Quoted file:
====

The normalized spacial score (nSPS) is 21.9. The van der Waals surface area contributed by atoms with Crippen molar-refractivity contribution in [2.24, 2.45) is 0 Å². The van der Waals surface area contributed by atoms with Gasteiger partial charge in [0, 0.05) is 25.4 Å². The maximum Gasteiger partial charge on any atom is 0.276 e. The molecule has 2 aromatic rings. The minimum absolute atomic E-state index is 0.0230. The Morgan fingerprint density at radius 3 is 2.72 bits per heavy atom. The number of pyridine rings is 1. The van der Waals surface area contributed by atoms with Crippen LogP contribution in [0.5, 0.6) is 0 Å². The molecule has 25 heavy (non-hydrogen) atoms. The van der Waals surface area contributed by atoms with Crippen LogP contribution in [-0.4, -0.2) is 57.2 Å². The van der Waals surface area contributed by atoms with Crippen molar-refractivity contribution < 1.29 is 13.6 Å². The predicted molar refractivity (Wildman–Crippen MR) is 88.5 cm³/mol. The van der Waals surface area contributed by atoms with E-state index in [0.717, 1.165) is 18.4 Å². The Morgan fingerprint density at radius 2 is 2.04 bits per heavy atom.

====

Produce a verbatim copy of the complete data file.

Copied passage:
The normalized spacial score (nSPS) is 21.9. The van der Waals surface area contributed by atoms with Crippen molar-refractivity contribution in [2.24, 2.45) is 0 Å². The van der Waals surface area contributed by atoms with Gasteiger partial charge in [0, 0.05) is 25.4 Å². The maximum Gasteiger partial charge on any atom is 0.276 e. The molecule has 2 aromatic rings. The minimum absolute atomic E-state index is 0.0230. The Morgan fingerprint density at radius 3 is 2.72 bits per heavy atom. The number of pyridine rings is 1. The van der Waals surface area contributed by atoms with Crippen LogP contribution in [0.5, 0.6) is 0 Å². The molecule has 25 heavy (non-hydrogen) atoms. The van der Waals surface area contributed by atoms with Crippen LogP contribution in [-0.4, -0.2) is 57.2 Å². The van der Waals surface area contributed by atoms with Crippen molar-refractivity contribution < 1.29 is 13.6 Å². The predicted molar refractivity (Wildman–Crippen MR) is 88.5 cm³/mol. The van der Waals surface area contributed by atoms with E-state index in [0.717, 1.165) is 18.4 Å². The Morgan fingerprint density at radius 2 is 2.04 bits per heavy atom.